Stains & molecular markers
S100


Topic Completed: 26 November 2019

Minor changes: 17 December 2019

Copyright: 2002-2019, PathologyOutlines.com, Inc.

PubMed Search: S100 [title] stain pathology

Farres Obeidin, M.D.
Arthur A. Topilow, MD
Page views in 2019: 34,849
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Cite this page: Khan AM, Topilow AA. S100. PathologyOutlines.com website. https://www.pathologyoutlines.com/topic/stainss100.html. Accessed July 8th, 2020.
Definition / general
  • Name is from its solubility in 100% saturated ammonium sulfate at neutral pH
  • Family of multigenic group of nonubiquitous cytoplasmic homologous intracellular Ca2+ binding proteins with EF hand motifs and significant structural similarities at both protein and genomic levels
  • Low molecular weights (9 -1 3 kDa) and are able to form heterodimers, homodimers and oligomeric assemblies
  • S100 is composed of two main subunits, an alpha and a beta chain; most clinical stains use antibodies to the beta chain
  • S100 protein family has 25 known members solely in vertebrates coded by unique genes
  • There are 22 proteins (S100A1-A8, trichohylin, filaggrin and repetin) mapped onto chromosome locus 1q21, while the other proteins are located on chromosome loci 4p16 (S100P), 5q14 (S100Z), 21q22(S100B), Xp22(S100G), 5q13(S100Z), 7q22-q3(S100A11P) (Curr Mol Med 2013;13:24, Nat Rev Cancer 2015;15:96)
  • Structurally similar to calmodulin and troponin-C but these proteins are cell specific and dependent upon environmental factors via cytokines, growth factors and toll-like receptors (TLR) ligands (Curr Mol Med 2013;13:24, Nat Rev Cancer 2015;15:96)
Essential features
  • Family of multigenic group of nonubiquitous cytoplasmic homologous intracellular Ca2+ binding proteins with EF hand motifs and significant structural similarities at both protein and genomic levels
  • Found in melanoma, nerve sheath tumors, clear cell sarcoma of soft tissue, various histiocytic tumors, glial tumors and myoepithelial tumors
  • Aid in diagnosis of tumors of unknown origin and to show nerve sheath involvement
Interpretation
  • Cytoplasmic and nuclear staining usually required to call positive
Uses by pathologists
  • Marker of schwann cells and melanocytes; useful for evaluating nerve sheath tumors and melanoma
  • Differentiate benign nerve sheath tumors (S100 strong and diffuse) from malignant peripheral nerve sheath tumors (typically weak or negative S100) (Am J Surg Pathol 2005;29:1042)
  • Help differentiate between schwannoma (stains all cells) and neurofibroma (mixture of positive and negative cells)
  • Distinguish Langerhans cell histiocytosis from other histiocytosis syndromes (Arch Pathol Lab Med 2015;139:1211)
  • Identifying perineural involvement
  • Myoepithelial cell marker and identification of tumors with myoepithelial cells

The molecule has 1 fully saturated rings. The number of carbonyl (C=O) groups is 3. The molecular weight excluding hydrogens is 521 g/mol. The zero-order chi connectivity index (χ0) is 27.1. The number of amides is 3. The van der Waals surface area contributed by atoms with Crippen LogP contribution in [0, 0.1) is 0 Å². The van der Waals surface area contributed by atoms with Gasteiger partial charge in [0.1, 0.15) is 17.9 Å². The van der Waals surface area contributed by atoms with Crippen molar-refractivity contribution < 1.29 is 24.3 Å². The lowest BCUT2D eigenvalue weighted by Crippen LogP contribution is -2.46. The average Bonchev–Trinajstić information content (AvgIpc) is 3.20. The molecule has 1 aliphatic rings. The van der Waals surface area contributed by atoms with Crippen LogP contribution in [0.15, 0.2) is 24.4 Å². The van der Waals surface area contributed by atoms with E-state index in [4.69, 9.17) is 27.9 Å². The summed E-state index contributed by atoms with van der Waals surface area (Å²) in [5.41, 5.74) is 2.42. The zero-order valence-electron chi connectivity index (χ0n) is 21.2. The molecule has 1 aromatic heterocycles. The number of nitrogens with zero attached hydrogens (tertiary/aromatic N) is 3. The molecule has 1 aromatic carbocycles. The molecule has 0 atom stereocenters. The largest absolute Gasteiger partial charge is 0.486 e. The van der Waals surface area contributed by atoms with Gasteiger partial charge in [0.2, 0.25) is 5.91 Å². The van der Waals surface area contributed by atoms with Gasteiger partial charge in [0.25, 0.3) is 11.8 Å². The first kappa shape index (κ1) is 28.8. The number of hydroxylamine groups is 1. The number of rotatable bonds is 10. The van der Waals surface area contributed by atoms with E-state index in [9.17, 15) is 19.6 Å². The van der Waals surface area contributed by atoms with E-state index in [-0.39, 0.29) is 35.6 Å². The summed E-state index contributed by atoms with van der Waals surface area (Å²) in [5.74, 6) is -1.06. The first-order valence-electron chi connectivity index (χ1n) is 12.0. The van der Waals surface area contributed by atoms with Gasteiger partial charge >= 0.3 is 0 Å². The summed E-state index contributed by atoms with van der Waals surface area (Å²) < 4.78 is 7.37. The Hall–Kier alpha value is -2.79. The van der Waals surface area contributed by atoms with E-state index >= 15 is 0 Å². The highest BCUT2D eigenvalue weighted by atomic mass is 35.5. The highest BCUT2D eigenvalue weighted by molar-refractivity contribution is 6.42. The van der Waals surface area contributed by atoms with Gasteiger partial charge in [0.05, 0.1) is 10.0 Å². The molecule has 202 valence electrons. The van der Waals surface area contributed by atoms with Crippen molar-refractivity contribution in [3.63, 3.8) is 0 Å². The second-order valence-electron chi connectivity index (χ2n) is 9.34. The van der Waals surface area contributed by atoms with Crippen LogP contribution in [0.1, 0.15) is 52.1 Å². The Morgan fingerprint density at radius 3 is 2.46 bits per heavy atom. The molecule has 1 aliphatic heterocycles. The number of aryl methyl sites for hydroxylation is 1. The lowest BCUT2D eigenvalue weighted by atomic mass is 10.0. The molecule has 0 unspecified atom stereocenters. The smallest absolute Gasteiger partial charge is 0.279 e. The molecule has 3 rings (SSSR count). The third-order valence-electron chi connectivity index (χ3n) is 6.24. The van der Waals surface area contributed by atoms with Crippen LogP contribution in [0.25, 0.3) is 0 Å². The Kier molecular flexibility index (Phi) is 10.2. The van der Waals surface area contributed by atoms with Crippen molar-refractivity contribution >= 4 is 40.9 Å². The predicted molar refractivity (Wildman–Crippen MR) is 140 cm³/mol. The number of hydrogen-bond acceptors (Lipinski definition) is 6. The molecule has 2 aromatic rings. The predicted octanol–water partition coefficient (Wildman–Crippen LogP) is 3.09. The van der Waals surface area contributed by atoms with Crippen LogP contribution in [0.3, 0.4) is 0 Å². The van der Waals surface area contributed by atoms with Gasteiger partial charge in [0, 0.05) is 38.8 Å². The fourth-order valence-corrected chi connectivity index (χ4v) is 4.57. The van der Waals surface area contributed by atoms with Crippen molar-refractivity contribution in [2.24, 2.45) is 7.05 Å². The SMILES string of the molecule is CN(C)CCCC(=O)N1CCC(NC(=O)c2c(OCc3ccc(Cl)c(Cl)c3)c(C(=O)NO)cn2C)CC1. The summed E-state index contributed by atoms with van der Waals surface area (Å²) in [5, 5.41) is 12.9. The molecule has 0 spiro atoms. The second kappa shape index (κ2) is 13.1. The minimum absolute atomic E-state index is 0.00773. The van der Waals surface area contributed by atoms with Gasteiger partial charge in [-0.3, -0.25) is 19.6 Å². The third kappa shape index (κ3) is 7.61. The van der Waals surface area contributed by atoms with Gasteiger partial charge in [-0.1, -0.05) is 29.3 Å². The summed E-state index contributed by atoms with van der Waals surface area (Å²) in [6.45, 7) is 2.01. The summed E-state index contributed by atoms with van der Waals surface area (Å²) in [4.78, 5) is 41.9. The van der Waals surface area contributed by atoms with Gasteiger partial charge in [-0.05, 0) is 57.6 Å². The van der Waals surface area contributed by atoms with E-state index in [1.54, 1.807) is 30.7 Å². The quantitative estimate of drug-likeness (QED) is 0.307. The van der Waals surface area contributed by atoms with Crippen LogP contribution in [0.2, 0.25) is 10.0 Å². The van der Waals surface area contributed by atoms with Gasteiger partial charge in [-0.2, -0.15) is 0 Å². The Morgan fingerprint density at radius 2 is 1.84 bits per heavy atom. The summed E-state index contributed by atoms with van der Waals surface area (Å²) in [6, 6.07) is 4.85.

• MelanA and MART1 superior to S100 for evaluating sentinel lymph nodes for melanoma (Am J Surg Pathol 2001;25:1039)
Microscopic (histologic) images

Contributed by Arbaz M. Khan
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Melanoma

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Melanoma S100

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Granular cell tumor

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Granular cell tumor S100

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Schwannoma

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Schwannoma S100



Cases #6, #50, #54, #195, #218, #252
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Bladder paraganglioma S100

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Breast granular cell tumor S100

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Breast metaplastic carcinoma S100

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Lymph node
mycobacterial
spindle cell
pseudotumor S100

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Salivary gland epithelial myoepithelial carcinoma S100

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Soft tissue plexiform schwannoma S100

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Skin Langerhans cell histiocytosis S100

Positive staining - normal
  • Neurons, schwann cells, melanocytes, glial cells
  • Myoepithelial cells
  • Adipocytes
  • Langerhans cells, tissue dendritic cells and interdigitating dendritic cells
  • Chondrocytes and notochordal cells
Positive staining - disease
Negative staining
Board review style question #1

    Shown above is an S100 stain of a skin lesion. Which of the following tumors should be positive for S100?

  1. Basal cell carcinoma
  2. Melanoma
  3. Squamous cell carcinoma
  4. Mycoses fungoides
  5. Atypical fibroxanthoma
Board review answer #1
B. Melanoma

Reference: S100

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Board review style question #2
    A biopsied lung lesion is radiographically suspected to be a metastasis of unknown primary. Which staining profile suggests that the tumor is melanoma?

  1. S100 positive, CK5/6 positive, p63 negative, GFAP negative
  2. S100 negative, HMB45 positive, TTF1 negative, CK20 negative
  3. S100 positive, HMB45 positive, CK7 negative, p63 negative
  4. S100 negative, TTF1 positive, SOX10 positive, AE1/AE3 negative
  5. S100 positive, CD21 positive, CD35 positive, Clusterin positive
Board review answer #2
C. S100 positive, HMB45 positive, CK7 negative, p63 negative

Reference: S100

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